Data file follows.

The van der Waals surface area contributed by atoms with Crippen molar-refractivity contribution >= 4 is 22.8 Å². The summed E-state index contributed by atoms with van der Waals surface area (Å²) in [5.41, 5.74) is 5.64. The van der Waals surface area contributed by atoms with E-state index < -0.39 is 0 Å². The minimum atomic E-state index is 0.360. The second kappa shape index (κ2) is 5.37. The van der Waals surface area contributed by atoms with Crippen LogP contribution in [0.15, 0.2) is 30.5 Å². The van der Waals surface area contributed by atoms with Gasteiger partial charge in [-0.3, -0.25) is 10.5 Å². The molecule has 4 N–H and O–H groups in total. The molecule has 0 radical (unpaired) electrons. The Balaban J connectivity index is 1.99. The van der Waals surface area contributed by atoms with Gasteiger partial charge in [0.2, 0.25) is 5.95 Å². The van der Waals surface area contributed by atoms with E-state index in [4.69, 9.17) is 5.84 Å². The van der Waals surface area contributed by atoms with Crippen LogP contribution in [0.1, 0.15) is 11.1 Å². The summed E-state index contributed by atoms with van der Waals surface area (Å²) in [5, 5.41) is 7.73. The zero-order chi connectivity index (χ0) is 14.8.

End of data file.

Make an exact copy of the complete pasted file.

The van der Waals surface area contributed by atoms with Crippen molar-refractivity contribution >= 4 is 22.8 Å². The summed E-state index contributed by atoms with van der Waals surface area (Å²) in [5.41, 5.74) is 5.64. The van der Waals surface area contributed by atoms with E-state index < -0.39 is 0 Å². The minimum atomic E-state index is 0.360. The second kappa shape index (κ2) is 5.37. The van der Waals surface area contributed by atoms with Crippen LogP contribution in [0.15, 0.2) is 30.5 Å². The van der Waals surface area contributed by atoms with Gasteiger partial charge in [-0.3, -0.25) is 10.5 Å². The molecule has 4 N–H and O–H groups in total. The molecule has 0 radical (unpaired) electrons. The Balaban J connectivity index is 1.99. The van der Waals surface area contributed by atoms with Gasteiger partial charge in [0.2, 0.25) is 5.95 Å². The van der Waals surface area contributed by atoms with E-state index in [4.69, 9.17) is 5.84 Å². The van der Waals surface area contributed by atoms with Crippen LogP contribution in [0.1, 0.15) is 11.1 Å². The summed E-state index contributed by atoms with van der Waals surface area (Å²) in [5, 5.41) is 7.73. The zero-order chi connectivity index (χ0) is 14.8.